It is quite possible that Kipling based Daniel Dravot, the hero of The Man Who Would Be King, on Dr Harlan. He would surely have heard of the American, and there is a strong echo, in Dravot’s fictional Kafiristan adventure (published in 1895), of Harlan’s aspirations first to the throne of Afghanistan, and later successfully to the kingship of Ghor. as described in Gardner’s Memoirs (published in 1890); whether Harlan’s story was true is beside the point. Like many passages in his astonishing career, it lacks corroboration; on the other hand it was accepted, along with the rest, by such authorities as Major Pearse, who was Gardner’s editor, and the celebrated Dr Wolff.
Josiah Harlan (1799-1871) was born in Newlin Township, Pennsylvania, the son of a merchant whose family came from County Durham. He studied medicine, sailed as a supercargo to China, and after being jilted by his American fiancée, returned to the East, serving as surgeon with the British Army in Burma. He then wandered to Afghanistan, where he embarked on that career as diplomat, spy, mercenary soldier, and double (sometimes treble) agent which so enraged Colonel Gardner. The details are confused, but it seems that Harlan, after trying to take Dost Mohammed’s throne, and capturing a fortress, fell into the hands of Runjeet Singh. The Sikh maharaja, recognising a rascal of genius when he saw one sent him as envoy to Dost Mohammed; Harlan, travelling disguised as a dervish was also working to subvert Dost’s throne on behalf of Shah Sujah, the exiled Afghan king; not content with this, he ingratiated himself with Dost and became his agent in the Punjab — in effect, serving three masters against each other. Although as one contemporary remarks with masterly understatement, Harlan’s life was now somewhat complicated, he satisfied at least two of his employers: Shah Sujah made him a Companion of the Imperial Stirrup, and Runjeet gave him the government of three provinces which he administered until, it is said, the maharaja discovered that he was running a coining plant on the pretence of studying chemistry. Even then, Runjeet continued to use him as an agent, and it was Harlan who successfully suborned the Governor of Peshawar to betray the province to the Sikhs. He then took service with Dost Mohammed (whom he had just betrayed), and was sent with an expedition against the Prince of Kunduz; it was in this campaign that the patriotic doctor “surmounted the Indian Caucasus, and unfurled my country’s banner to the breeze under a salute of 26 guns … the star-spangled banner waved gracefully among the icy peaks.” What this accomplished is unclear but soon afterwards Harlan managed to obtain the throne of Ghor from its hereditary prince. This was in 1838; a year later he was acting as Dost’s negotiator with the British invaders at Kabul; Dost subsequently fled, and Harlan was last seen having breakfast with “Sekundar Burnes”, the British political agent.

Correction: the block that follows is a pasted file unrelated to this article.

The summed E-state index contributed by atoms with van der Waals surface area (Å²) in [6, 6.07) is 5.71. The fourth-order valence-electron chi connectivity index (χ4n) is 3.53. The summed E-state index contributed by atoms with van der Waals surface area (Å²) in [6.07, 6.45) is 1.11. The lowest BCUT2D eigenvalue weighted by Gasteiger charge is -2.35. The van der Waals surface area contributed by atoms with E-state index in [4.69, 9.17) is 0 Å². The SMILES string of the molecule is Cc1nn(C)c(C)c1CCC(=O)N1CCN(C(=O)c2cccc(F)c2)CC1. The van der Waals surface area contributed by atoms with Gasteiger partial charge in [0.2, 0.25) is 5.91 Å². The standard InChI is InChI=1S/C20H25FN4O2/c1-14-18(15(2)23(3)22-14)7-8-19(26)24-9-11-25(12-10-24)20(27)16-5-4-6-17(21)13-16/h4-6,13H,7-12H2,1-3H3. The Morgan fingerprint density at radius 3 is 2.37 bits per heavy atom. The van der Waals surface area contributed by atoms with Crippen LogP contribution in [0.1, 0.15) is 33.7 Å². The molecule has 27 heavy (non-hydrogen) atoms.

Thus far Harlan’s story rests largely on a biographical sketch by the missionary Dr Joseph Wolff; they met briefly during Harlan’s governorship of Gujerat, but Wolff (who of course never had the advantage of reading the present packet of the Flashman Papers confesses that he knows nothing of the American after 1839. In fact, Harlan returned to the U.S. in 1841, married in 1849, raised Harlan’s Light Horse for the Union in the Civil War, was invalided out, and ended his days practising medicine in San Francisco; obviously he must have revisited the Punjab in the 1840s, when Flashman knew him. Of his appearance and character other contemporaries tell us little; Dr Wolff describes “a fine tall gentleman” given to whistling Yankee Doodle”, and found him affable and engaging. Gardner mentions meeting him at Gujerat in the 1830s, but speaks no ill of him at that time.
His biographer, Dr Joseph Wolff, D.D., LL.D (1795-1862), was a scholar, traveller, and linguist whose adventures were even more eccentric than Harlan’s. Known as “the Christian Dervish”, and “the Protestant Xavier”, he was born in Germany, the son of a Jewish rabbi, and during his “extraordinary nomadic career” converted to Christianity, was expelled from Rome for questioning Papal infallibility, scoured the Middle and Far East in search of the Lost Tribes of Israel, preached Christianity in Jerusalem, was shipwrecked in Cephalonia, captured by Central Asian slave-traders (who priced him at only £2.50, much to his annoyance), and walked 600 miles through Afghanistan “in a state of nudity”, according to the Dictionary of National Biography. He made a daring return to Afghanistan in search of the missing British agents, Stoddart and Connolly, and narrowly escaped death at the hands of their executioner. At other times Dr Wolff preached to the U.S. Congress, was a deacon in New Jersey, an Anglican priest in Ireland, and finally became vicar of a parish in Somerset. As Flashman has remarked, there were some odd fellows about in the earlies. (See Gardner; The Travels and Adventures of Dr. Wolff (1860); Dictionary of American Biography; D.N.B.)
George MacDonald Fraser, Flashman and the Mountain of Light, 1990.